Outlook With all the justified fuss about yet more misdeeds committed by the banking industry it’s easy to forget that there are other parts of the City where problems are quietly festering.
Take fund management. Aviva Investors has just been hit with £18m in fines by the Financial Conduct Authority, and had to pay £132m in compensation to a number of its funds.
At issue was its traders’ practice of cherry-picking. The fund manager was organised so that they looked after multiple funds from the same desk. Because of the way bond trades were allocated, they were able to sit back and wait to see how their various trading positions performed and then allocate the successful ones to the funds with the highest fees.
Appalled? You should be. It probably won’t come as any surprise that the traders involved – sorry, former traders – got a cut of the fees, and, as such, were effectively incentivised to cheat.
The disadvantaged funds have now been put back into the position they should have been in and Aviva Investors has promised that it will clean up its act.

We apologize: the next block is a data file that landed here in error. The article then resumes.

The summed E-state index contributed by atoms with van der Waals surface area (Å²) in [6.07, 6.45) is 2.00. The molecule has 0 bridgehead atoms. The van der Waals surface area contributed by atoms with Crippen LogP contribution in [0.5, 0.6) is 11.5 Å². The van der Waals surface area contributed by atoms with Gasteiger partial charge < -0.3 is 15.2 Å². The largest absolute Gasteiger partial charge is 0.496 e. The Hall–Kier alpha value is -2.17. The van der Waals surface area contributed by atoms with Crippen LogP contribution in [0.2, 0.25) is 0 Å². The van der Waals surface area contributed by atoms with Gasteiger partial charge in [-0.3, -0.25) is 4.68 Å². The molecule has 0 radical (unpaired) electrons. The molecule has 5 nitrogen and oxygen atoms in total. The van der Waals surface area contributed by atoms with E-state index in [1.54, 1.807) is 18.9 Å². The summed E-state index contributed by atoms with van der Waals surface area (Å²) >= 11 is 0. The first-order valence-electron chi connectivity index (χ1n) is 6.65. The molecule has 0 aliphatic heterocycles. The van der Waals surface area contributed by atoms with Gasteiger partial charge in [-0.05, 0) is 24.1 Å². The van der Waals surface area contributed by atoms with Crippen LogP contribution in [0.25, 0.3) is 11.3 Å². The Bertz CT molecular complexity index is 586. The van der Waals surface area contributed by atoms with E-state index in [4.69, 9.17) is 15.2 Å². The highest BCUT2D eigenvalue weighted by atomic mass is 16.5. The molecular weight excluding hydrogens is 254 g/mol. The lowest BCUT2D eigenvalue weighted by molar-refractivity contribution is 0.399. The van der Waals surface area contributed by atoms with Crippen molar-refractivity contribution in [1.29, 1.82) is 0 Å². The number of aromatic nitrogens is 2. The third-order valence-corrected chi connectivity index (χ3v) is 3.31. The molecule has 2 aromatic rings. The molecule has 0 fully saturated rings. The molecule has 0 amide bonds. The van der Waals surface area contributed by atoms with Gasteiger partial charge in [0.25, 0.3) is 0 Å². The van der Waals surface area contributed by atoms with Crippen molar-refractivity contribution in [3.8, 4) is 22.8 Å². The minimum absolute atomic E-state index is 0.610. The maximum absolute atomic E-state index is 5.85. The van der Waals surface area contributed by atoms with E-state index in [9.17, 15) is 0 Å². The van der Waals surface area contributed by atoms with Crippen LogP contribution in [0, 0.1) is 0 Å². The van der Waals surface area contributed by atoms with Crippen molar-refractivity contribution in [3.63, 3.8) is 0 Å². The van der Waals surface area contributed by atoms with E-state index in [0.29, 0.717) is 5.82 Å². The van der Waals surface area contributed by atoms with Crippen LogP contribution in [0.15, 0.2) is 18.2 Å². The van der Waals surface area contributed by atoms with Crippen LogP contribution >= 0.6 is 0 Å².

However, it does put into context a problem the Institute of Directors raised when the FCA decided to launch an investigation into competition in the corporate and investment banking markets.
The IoD wasn’t averse to the FCA’s action – in contrast to the banking industry, which was quietly fuming at the prospect of yet more regulatory upheaval.
But it argued that the regulator might do better to shift its attention towards the fund management industry. One of its reasons was concern over pay, fees and transparency in the sector.
In the wake of the fine, its concern appears more than justified. The FCA would do well to heed it.Reuse content